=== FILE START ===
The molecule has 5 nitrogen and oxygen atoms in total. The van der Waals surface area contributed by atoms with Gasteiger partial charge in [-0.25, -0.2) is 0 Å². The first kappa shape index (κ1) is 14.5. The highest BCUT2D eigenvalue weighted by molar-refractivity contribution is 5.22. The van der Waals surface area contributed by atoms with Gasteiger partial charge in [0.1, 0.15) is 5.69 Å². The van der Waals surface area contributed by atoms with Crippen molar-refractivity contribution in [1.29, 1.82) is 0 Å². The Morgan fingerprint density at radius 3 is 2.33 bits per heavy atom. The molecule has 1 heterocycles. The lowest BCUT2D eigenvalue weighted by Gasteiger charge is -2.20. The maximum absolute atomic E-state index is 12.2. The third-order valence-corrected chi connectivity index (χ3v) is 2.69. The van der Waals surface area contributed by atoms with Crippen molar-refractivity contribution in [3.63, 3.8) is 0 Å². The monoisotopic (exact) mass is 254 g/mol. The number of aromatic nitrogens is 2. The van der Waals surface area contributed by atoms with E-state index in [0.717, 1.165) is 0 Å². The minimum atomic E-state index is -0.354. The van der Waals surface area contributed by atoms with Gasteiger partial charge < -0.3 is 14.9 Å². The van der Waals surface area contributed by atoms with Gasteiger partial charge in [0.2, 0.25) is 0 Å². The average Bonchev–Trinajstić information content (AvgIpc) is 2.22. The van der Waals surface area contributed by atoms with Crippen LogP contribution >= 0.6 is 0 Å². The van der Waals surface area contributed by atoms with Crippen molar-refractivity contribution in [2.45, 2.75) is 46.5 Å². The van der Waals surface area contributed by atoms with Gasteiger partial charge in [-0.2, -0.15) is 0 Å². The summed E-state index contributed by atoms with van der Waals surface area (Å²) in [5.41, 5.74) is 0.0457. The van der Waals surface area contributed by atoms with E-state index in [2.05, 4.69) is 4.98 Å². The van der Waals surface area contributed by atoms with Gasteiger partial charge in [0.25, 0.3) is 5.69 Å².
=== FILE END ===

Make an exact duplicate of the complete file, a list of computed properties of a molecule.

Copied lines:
The molecule has 5 nitrogen and oxygen atoms in total. The van der Waals surface area contributed by atoms with Gasteiger partial charge in [-0.25, -0.2) is 0 Å². The first kappa shape index (κ1) is 14.5. The highest BCUT2D eigenvalue weighted by molar-refractivity contribution is 5.22. The van der Waals surface area contributed by atoms with Gasteiger partial charge in [0.1, 0.15) is 5.69 Å². The van der Waals surface area contributed by atoms with Crippen molar-refractivity contribution in [1.29, 1.82) is 0 Å². The Morgan fingerprint density at radius 3 is 2.33 bits per heavy atom. The molecule has 1 heterocycles. The lowest BCUT2D eigenvalue weighted by Gasteiger charge is -2.20. The maximum absolute atomic E-state index is 12.2. The third-order valence-corrected chi connectivity index (χ3v) is 2.69. The van der Waals surface area contributed by atoms with Crippen molar-refractivity contribution in [3.63, 3.8) is 0 Å². The monoisotopic (exact) mass is 254 g/mol. The number of aromatic nitrogens is 2. The van der Waals surface area contributed by atoms with E-state index in [0.717, 1.165) is 0 Å². The minimum atomic E-state index is -0.354. The van der Waals surface area contributed by atoms with Gasteiger partial charge < -0.3 is 14.9 Å². The van der Waals surface area contributed by atoms with Gasteiger partial charge in [0.2, 0.25) is 0 Å². The average Bonchev–Trinajstić information content (AvgIpc) is 2.22. The van der Waals surface area contributed by atoms with Crippen LogP contribution >= 0.6 is 0 Å². The van der Waals surface area contributed by atoms with Crippen molar-refractivity contribution in [2.45, 2.75) is 46.5 Å². The van der Waals surface area contributed by atoms with Gasteiger partial charge in [-0.2, -0.15) is 0 Å². The summed E-state index contributed by atoms with van der Waals surface area (Å²) in [5.41, 5.74) is 0.0457. The van der Waals surface area contributed by atoms with E-state index in [2.05, 4.69) is 4.98 Å². The van der Waals surface area contributed by atoms with Gasteiger partial charge in [0.25, 0.3) is 5.69 Å².